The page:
The following article was published on The Straits Times.
After giving birth to her second child, a woman in her early 30s found herself suffering from water retention as well as right heart failure and pulmonary hypertension. Unable to find any underlying cause for her heart issues, her cardiologist sent for a sleep study. Only then, when she was diagnosed with obstructive sleep apnea (OSA), did she finally have an answer for her health woes.
OSA occurs when overly relaxed airway muscles collapse, causing a complete or partial blockage of the upper airway. This interrupted flow of oxygen causes the body to produce stress hormones in response that, when left untreated over time, can contribute to high blood pressure and other heart diseases.
Dr Garvi Pandya, a consultant in advanced internal medicine and sleep physician at StarMed Specialist Centre, says that such cases, where patients don’t realise they have sleep disorders until they are diagnosed with health issues that stem from sleep disorders, are far more common than people realise.
Dr Pandya has experience running an independent sleep clinic since 2017 where she manages various sleep disorders for patients. Her work also includes analysis of raw data for sleep studies and reports.
She is also a specialist in advanced internal medicine with a focus on areas such as acute and general medicine, as well as chronic disease management.
In Singapore, such incidences could be even more prevalent.
An online poll across 12 countries by American market research firm Wakefield Research in 2018 found that Singaporeans were the second most sleep-deprived people behind the Britons. In 2021, a global sleep survey by Philips found that Singaporeans got less sleep and experienced more sleep challenges during the pandemic.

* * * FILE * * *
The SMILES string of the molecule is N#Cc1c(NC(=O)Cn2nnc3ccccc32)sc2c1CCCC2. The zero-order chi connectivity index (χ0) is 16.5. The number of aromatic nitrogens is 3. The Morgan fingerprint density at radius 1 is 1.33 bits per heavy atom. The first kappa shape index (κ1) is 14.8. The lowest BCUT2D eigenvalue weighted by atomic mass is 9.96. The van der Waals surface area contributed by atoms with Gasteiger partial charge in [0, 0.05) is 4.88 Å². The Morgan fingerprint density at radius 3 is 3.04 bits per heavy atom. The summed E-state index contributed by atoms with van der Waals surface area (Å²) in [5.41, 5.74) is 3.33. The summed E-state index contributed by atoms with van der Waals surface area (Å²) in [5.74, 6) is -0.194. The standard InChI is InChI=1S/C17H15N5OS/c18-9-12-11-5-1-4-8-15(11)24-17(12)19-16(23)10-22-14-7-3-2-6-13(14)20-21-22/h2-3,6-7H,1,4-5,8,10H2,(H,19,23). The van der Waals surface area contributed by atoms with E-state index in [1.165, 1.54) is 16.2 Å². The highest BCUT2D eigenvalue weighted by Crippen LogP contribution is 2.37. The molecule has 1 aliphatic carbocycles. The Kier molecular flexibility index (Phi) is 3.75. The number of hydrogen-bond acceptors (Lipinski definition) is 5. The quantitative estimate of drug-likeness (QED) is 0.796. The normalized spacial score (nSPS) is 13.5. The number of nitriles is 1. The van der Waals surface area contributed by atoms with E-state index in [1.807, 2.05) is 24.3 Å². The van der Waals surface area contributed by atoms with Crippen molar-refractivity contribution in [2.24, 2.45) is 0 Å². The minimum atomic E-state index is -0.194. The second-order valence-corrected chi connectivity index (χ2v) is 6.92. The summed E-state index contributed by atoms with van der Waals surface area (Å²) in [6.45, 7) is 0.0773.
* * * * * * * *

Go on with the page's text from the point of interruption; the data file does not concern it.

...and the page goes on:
The main cause of it is a hectic work-life schedule, made worse by revenge bedtime procrastination.
“Many people work very long hours, and when they go home, they have familial duties or chores. By the time they have time to relax, it is often done at the expense of their sleep,” Dr Pandya explains.
Signs of trouble
This means that Singaporeans have become accustomed to always feeling tired and relying on stimulants like coffee to power through the day. Many also tend to dismiss their lack of rest as an unavoidable consequence of a high-stress working culture. As a result, they often don’t realise they have a sleep disorder until far more serious health problems arise.
According to the Division of Sleep Medicine at Harvard Medical School, a lack of sleep in the short term can affect judgement, mood, ability to learn and retain information, and may increase the risk of serious accidents and injury. Over time, chronic sleep deprivation may lead to a host of health problems including obesity, diabetes, cardiovascular disease and even early mortality.
In Singapore, insomnia and OSA are two of the most common sleep disorders, with about 15 per cent and 30 per cent of the population suffering from each disorder respectively.